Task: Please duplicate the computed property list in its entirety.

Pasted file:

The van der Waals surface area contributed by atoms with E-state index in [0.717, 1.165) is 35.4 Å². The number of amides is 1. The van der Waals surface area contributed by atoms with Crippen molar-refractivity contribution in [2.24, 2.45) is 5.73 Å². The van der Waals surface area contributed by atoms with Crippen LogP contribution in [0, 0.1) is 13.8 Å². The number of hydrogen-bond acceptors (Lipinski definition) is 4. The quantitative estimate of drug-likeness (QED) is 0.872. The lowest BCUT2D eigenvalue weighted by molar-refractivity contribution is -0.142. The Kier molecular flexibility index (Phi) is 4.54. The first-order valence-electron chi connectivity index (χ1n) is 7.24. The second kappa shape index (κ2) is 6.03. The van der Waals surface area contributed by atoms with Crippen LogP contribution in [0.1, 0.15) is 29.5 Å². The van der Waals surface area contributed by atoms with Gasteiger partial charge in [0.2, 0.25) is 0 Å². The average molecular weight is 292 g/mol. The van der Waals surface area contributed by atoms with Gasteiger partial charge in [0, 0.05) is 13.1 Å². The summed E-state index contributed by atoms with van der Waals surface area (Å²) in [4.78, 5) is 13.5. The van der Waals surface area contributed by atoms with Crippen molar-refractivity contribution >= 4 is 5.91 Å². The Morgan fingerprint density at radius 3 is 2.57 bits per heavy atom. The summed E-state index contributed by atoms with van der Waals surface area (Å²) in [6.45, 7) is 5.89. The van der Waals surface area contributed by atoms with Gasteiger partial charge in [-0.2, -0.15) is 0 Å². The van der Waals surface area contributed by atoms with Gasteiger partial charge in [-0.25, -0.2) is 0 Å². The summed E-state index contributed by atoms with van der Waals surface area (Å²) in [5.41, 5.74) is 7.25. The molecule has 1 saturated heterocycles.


The van der Waals surface area contributed by atoms with E-state index in [0.717, 1.165) is 35.4 Å². The number of amides is 1. The van der Waals surface area contributed by atoms with Crippen molar-refractivity contribution in [2.24, 2.45) is 5.73 Å². The van der Waals surface area contributed by atoms with Crippen LogP contribution in [0, 0.1) is 13.8 Å². The number of hydrogen-bond acceptors (Lipinski definition) is 4. The quantitative estimate of drug-likeness (QED) is 0.872. The lowest BCUT2D eigenvalue weighted by molar-refractivity contribution is -0.142. The Kier molecular flexibility index (Phi) is 4.54. The first-order valence-electron chi connectivity index (χ1n) is 7.24. The second kappa shape index (κ2) is 6.03. The van der Waals surface area contributed by atoms with Crippen LogP contribution in [0.1, 0.15) is 29.5 Å². The van der Waals surface area contributed by atoms with Gasteiger partial charge in [0.2, 0.25) is 0 Å². The average molecular weight is 292 g/mol. The van der Waals surface area contributed by atoms with Gasteiger partial charge in [0, 0.05) is 13.1 Å². The summed E-state index contributed by atoms with van der Waals surface area (Å²) in [4.78, 5) is 13.5. The van der Waals surface area contributed by atoms with Crippen molar-refractivity contribution >= 4 is 5.91 Å². The Morgan fingerprint density at radius 3 is 2.57 bits per heavy atom. The summed E-state index contributed by atoms with van der Waals surface area (Å²) in [6.45, 7) is 5.89. The van der Waals surface area contributed by atoms with Gasteiger partial charge in [-0.2, -0.15) is 0 Å². The van der Waals surface area contributed by atoms with Gasteiger partial charge in [-0.25, -0.2) is 0 Å². The summed E-state index contributed by atoms with van der Waals surface area (Å²) in [5.41, 5.74) is 7.25. The molecule has 1 saturated heterocycles.